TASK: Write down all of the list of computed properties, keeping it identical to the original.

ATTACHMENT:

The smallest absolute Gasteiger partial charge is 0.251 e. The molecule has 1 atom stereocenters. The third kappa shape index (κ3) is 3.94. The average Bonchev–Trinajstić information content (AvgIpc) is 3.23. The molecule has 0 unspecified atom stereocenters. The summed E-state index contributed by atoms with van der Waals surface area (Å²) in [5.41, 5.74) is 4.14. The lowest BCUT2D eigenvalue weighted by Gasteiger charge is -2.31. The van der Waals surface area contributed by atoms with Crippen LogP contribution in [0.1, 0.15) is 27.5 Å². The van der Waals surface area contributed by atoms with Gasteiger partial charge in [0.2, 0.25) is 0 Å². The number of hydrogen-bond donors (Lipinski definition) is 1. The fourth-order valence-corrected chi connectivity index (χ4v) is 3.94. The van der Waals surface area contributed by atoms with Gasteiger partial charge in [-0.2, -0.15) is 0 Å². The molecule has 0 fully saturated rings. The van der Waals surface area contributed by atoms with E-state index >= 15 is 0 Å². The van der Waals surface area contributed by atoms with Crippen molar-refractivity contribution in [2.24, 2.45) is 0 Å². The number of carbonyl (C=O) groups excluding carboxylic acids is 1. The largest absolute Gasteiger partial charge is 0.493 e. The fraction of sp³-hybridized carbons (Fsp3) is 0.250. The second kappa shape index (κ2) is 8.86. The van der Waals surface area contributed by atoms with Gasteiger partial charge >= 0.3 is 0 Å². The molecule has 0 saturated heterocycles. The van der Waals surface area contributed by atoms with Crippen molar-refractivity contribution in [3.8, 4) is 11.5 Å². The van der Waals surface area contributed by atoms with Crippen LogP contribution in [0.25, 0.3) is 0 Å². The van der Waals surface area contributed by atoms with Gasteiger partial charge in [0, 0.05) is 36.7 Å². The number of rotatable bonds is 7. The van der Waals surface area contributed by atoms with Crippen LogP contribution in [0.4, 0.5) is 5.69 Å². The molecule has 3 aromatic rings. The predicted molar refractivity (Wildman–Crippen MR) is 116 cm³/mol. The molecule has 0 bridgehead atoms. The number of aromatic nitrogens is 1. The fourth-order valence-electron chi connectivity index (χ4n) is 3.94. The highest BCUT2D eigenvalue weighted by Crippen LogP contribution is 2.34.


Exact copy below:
The smallest absolute Gasteiger partial charge is 0.251 e. The molecule has 1 atom stereocenters. The third kappa shape index (κ3) is 3.94. The average Bonchev–Trinajstić information content (AvgIpc) is 3.23. The molecule has 0 unspecified atom stereocenters. The summed E-state index contributed by atoms with van der Waals surface area (Å²) in [5.41, 5.74) is 4.14. The lowest BCUT2D eigenvalue weighted by Gasteiger charge is -2.31. The van der Waals surface area contributed by atoms with Crippen LogP contribution in [0.1, 0.15) is 27.5 Å². The van der Waals surface area contributed by atoms with Gasteiger partial charge in [0.2, 0.25) is 0 Å². The number of hydrogen-bond donors (Lipinski definition) is 1. The fourth-order valence-corrected chi connectivity index (χ4v) is 3.94. The van der Waals surface area contributed by atoms with Gasteiger partial charge in [-0.2, -0.15) is 0 Å². The molecule has 0 fully saturated rings. The van der Waals surface area contributed by atoms with E-state index >= 15 is 0 Å². The van der Waals surface area contributed by atoms with Crippen molar-refractivity contribution in [2.24, 2.45) is 0 Å². The number of carbonyl (C=O) groups excluding carboxylic acids is 1. The largest absolute Gasteiger partial charge is 0.493 e. The fraction of sp³-hybridized carbons (Fsp3) is 0.250. The second kappa shape index (κ2) is 8.86. The van der Waals surface area contributed by atoms with Gasteiger partial charge >= 0.3 is 0 Å². The molecule has 0 saturated heterocycles. The van der Waals surface area contributed by atoms with Crippen molar-refractivity contribution in [3.8, 4) is 11.5 Å². The van der Waals surface area contributed by atoms with Crippen LogP contribution in [0.25, 0.3) is 0 Å². The van der Waals surface area contributed by atoms with Gasteiger partial charge in [0, 0.05) is 36.7 Å². The number of rotatable bonds is 7. The van der Waals surface area contributed by atoms with Crippen LogP contribution in [0.4, 0.5) is 5.69 Å². The molecule has 3 aromatic rings. The predicted molar refractivity (Wildman–Crippen MR) is 116 cm³/mol. The molecule has 0 bridgehead atoms. The number of aromatic nitrogens is 1. The fourth-order valence-electron chi connectivity index (χ4n) is 3.94. The highest BCUT2D eigenvalue weighted by Crippen LogP contribution is 2.34.